Commentary,  Macroeconomics

The Supply Chain, Profits, and Food Prices: Recent Developments and an Excellent New Video

It’s been a busy couple of weeks in the food inflation debate. Recent developments include:

1. The federal government imposed a $50 million fine (the highest in history) on Canada Bread for its role in a bread price fixing scandal dating back to 2007. 

2. The House of Commons Agriculture & Agri-Food committee released a report of its investigations into grocery profits and higher food prices. (See the Centre for Future Work’s submission to that inquiry, documenting the sustained rise in food retail profit margins since the pandemic.)

3. The latest inflation data from Statistics Canada has confirmed that food inflation is continuing at historically high rates, despite the slowdown in other forms of inflation in Canada. As of May, grocery prices were 9% higher than a year earlier – slowing only marginally from the 9.1% rate recorded in April. In contrast, overall consumer price inflation slowed to 3.4% over the year ending in May – barely one-third as fast as grocery prices.

Food Prices Still Surging

4. Grocery giant Empire (one of the three large chains that together control about two-thirds of Canada’s supermarket industry) issued new financial statements confirming a further rise in profits, and announcing a 10% increase in its quarterly dividend (indicating management’s confidence that those profits are likely to continue). Centre for Future Work Director Jim Stanford was interviewed by the Toronto Star on those results and their significance.

5. Meanwhile, the Competition Bureau issued another report, this one on its “market survey” of the grocery store industry. This report confirmed that the grocery industry has become notably more concentrated over the past generation (through mergers and takeovers), and that the resulting lack of competition has contributed to inflated food prices. It also confirmed that profit margins have increased measurably in the sector since the pandemic, resulting in higher profits for all of the major chains. The Bureau made 4 recommendations to government to foster more competition, but those recommendations were constrained by the limited power of the Bureau to oppose corporate concentration under existing Canadian competition law.

The House of Commons committee’s report did not take a firm stand on the issue of supermarket profits. It cited some submissions (including ours) indicating those profits were elevated, but also reported opposing views from the supermarkets themselves suggesting the main reason for higher food prices was the higher input costs paid by the supermarkets themselves. The parliamentary report effectively passed the issue of profits over to the Competition Bureau’s market study. However, the committee did indicate that if the Competition Bureau found evidence of excess profit-taking by the supermarkets, then the federal government should work to develop an excess profit tax on the major chains. Now that the Competition Bureau has indicated that profits and profit margins have indeed increased at the major chains, this would seem to open room for the Parliamentary committee to push that specific remedy with more vigour.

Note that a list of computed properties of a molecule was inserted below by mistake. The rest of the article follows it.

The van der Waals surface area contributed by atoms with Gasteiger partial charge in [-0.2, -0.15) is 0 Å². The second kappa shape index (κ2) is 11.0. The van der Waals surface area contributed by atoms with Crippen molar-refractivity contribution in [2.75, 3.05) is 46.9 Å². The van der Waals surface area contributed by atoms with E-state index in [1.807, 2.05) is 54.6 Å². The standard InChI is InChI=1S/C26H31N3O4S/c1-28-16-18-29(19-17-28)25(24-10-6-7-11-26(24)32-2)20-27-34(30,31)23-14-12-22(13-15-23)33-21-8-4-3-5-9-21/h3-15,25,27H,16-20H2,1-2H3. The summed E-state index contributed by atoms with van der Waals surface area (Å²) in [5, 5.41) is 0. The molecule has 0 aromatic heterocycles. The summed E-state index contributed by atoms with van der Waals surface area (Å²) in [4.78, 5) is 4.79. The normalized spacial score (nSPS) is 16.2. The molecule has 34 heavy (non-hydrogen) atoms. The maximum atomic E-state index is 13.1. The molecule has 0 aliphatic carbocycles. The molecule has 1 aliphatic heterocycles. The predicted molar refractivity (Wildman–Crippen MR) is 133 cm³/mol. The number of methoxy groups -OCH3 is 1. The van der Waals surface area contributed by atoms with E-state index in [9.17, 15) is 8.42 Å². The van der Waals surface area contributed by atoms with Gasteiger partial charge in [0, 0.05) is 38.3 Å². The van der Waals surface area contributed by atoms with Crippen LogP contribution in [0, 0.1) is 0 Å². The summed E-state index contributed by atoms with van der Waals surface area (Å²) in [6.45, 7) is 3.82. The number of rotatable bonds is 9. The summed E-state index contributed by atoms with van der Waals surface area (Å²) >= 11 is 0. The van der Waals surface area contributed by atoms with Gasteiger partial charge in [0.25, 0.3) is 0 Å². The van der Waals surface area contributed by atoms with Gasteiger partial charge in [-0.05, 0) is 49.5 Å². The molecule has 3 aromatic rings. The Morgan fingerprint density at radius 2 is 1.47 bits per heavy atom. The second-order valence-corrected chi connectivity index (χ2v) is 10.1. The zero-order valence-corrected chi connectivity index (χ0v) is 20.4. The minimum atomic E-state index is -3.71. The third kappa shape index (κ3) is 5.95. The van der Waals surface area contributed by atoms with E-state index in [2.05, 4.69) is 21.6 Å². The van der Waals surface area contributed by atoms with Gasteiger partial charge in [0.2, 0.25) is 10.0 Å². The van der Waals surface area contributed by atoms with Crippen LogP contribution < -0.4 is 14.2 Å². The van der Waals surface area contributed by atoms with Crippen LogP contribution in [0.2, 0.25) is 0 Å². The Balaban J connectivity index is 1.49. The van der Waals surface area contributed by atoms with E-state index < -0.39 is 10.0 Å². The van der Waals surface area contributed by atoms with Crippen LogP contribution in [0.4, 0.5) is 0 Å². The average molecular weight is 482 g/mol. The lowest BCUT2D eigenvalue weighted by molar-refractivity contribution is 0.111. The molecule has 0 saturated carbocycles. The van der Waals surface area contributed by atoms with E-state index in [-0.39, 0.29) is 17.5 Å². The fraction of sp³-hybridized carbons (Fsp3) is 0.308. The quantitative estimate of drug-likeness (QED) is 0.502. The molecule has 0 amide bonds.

Clearly public anger over inflated food prices is becoming more intense, with each additional trip consumers make to the supermarket. This would seem to create political space for the federal government to be more ambitious in tackling this critical component of the cost of living crisis in Canada.

All of these developments create a timely context for a new video prepared by the team at The Breach (a progressive media network based in Montreal). They have produced a very effective 2-minute video, based on a television interview with Centre for Future Work Director Jim Stanford, that highlights the cascading impact of increased profit margins at every step of the food supply chain. Many thanks to The Breach for this fine work! Please watch the full video here:

Play Video about Soaring Prices Not Natural

Jim Stanford is Economist and Director of the Centre for Future Work. He divides his time between Sydney, Australia and Vancouver, Canada. Jim is one of Canada’s best-known economic commentators. He served for over 20 years as Economist and Director of Policy with Unifor, Canada’s largest private-sector trade union.